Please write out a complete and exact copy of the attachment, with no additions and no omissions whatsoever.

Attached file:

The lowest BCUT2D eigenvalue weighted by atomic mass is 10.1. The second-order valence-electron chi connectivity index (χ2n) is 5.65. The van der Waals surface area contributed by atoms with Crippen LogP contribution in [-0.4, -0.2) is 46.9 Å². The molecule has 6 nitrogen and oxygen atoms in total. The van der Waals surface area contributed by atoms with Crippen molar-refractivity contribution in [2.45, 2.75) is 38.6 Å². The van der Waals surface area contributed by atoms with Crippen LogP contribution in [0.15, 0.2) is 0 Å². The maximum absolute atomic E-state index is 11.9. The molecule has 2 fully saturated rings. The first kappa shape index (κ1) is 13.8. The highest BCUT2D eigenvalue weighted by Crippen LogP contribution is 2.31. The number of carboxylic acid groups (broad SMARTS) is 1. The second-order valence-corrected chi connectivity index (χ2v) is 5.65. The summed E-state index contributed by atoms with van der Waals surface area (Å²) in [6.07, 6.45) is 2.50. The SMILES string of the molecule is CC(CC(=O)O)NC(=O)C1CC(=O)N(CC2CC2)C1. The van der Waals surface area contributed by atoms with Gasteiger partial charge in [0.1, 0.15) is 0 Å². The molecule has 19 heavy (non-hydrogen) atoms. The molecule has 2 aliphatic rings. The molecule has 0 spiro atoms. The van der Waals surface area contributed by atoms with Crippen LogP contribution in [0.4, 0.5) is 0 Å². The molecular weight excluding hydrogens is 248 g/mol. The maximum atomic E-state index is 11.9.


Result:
The lowest BCUT2D eigenvalue weighted by atomic mass is 10.1. The second-order valence-electron chi connectivity index (χ2n) is 5.65. The van der Waals surface area contributed by atoms with Crippen LogP contribution in [-0.4, -0.2) is 46.9 Å². The molecule has 6 nitrogen and oxygen atoms in total. The van der Waals surface area contributed by atoms with Crippen molar-refractivity contribution in [2.45, 2.75) is 38.6 Å². The van der Waals surface area contributed by atoms with Crippen LogP contribution in [0.15, 0.2) is 0 Å². The maximum absolute atomic E-state index is 11.9. The molecule has 2 fully saturated rings. The first kappa shape index (κ1) is 13.8. The highest BCUT2D eigenvalue weighted by Crippen LogP contribution is 2.31. The number of carboxylic acid groups (broad SMARTS) is 1. The second-order valence-corrected chi connectivity index (χ2v) is 5.65. The summed E-state index contributed by atoms with van der Waals surface area (Å²) in [6.07, 6.45) is 2.50. The SMILES string of the molecule is CC(CC(=O)O)NC(=O)C1CC(=O)N(CC2CC2)C1. The van der Waals surface area contributed by atoms with Gasteiger partial charge in [0.1, 0.15) is 0 Å². The molecule has 19 heavy (non-hydrogen) atoms. The molecule has 2 aliphatic rings. The molecule has 0 spiro atoms. The van der Waals surface area contributed by atoms with Crippen LogP contribution in [0.4, 0.5) is 0 Å². The molecular weight excluding hydrogens is 248 g/mol. The maximum atomic E-state index is 11.9.